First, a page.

During the pandemic, the capacity of the health system was stretched to capacity. As a major negative impact, both the access to regular and essential health services, and also the availability of such services, were significantly compromised. Increasing numbers of health workers were getting infected and were unable to work, but even among those who could work there was a strong fear of infection, mainly because of lack of relevant information or proper equipment.

The projects supported the Ministries of Health with case finding, contact tracing or follow-ups with people in self-isolation. In the border area of the Ethiopian Somali region, screening of refugees was conducted by the Red Cross. Reducing the load on the system, different health institutions got material support in the form of personal protective equipment, other infection prevention and control items, and hygiene materials. To lower the financial struggle, in Sudan the project supported 30 health facility staff salaries.

WASH infrastructure was also rehabilitated in several institutions. In Ethiopia, 244 handwashing facilities were set up, a lot of them in health facilities. In Sudan, the project rehabilitated and constructed medical waste management rooms and rehabilitated latrines in primary health care centers. In Ivory Coast, 356 handwashing facilities were installed and 5.053 bars of soap were distributed in communities and health facilities. To lessen the burden on health workers, Red Cross volunteers helped in health facilities and immunization centers, mostly with registration, observing physical distancing or hand sanitizing and also with taking the temperatures of patients.

One of the major challenges was the fear and anxiety of the health workers. As one of the project participants put it: “While of late I have been battling with depression and sometimes am overwhelmed. Being a nurse who worked in a mental health institution I sometimes encourage myself by believing that even a nurse needs a nurse when sick.” Focusing on the mental well-being of the health workers, regular training sessions were provided to them, focusing on not just COVID-related information, but on psychological first aid too. Quoting a health worker from Ethiopia: “Since the pandemic is new to everyone, there was an awareness gap even among health providers. There was a strong fear to give essential healthcare services because of lack of knowledge about the nature of the disease and its prevention mechanisms.”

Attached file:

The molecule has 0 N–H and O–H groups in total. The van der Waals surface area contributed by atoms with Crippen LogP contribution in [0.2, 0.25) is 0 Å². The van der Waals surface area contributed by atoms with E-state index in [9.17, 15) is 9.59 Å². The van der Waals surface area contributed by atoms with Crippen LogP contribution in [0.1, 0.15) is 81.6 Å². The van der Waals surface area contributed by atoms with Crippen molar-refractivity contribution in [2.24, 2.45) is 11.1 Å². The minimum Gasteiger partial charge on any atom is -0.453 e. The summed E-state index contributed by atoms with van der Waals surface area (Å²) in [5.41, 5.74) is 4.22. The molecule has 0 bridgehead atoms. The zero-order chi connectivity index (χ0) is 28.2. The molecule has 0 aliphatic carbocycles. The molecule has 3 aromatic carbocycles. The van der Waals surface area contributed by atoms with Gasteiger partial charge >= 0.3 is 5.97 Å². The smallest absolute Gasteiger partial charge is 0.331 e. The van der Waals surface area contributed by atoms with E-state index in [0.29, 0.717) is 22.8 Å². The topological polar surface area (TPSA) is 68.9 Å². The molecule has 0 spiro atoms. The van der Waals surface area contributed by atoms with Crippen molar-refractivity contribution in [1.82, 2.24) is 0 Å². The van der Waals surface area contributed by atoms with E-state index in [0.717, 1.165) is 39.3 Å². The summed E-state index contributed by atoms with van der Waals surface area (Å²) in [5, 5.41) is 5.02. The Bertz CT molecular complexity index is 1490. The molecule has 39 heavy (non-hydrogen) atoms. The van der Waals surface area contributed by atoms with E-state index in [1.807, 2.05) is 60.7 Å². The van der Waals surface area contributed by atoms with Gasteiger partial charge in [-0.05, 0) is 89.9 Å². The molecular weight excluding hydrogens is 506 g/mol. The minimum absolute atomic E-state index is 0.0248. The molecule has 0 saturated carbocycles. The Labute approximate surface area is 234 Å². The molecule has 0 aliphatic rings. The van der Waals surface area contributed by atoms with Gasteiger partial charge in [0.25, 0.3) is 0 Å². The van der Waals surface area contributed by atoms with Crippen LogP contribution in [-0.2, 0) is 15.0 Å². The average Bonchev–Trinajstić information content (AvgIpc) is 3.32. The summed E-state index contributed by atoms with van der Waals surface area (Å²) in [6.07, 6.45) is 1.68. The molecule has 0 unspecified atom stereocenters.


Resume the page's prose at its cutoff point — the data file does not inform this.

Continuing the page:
To ease the stress of the front-line workers, in Zambia the project launched a campaign called “Behind the mask”. The initiative's aim was to bring attention to issues which are a lot of times hidden by the mask. Red Cross volunteers wrote and performed songs and poems to encourage the health workers, to keep their spirits high and remain positive about the future. The following testimony from a Zambian community health worker shows the importance and the positive effect of the mental help: “Thanks a lot for the psychological first aid workshop, it was medicine to my soul. I was crying inside but you showed me some skills on how to control my mood and relax when I am stressed or in distress. Thanks a lot, may God richly bless you.”

Behind the mask

This poem was written by Zambian volunteers (told by Gloria Kunyenga, Red Cross staff member, Zambia)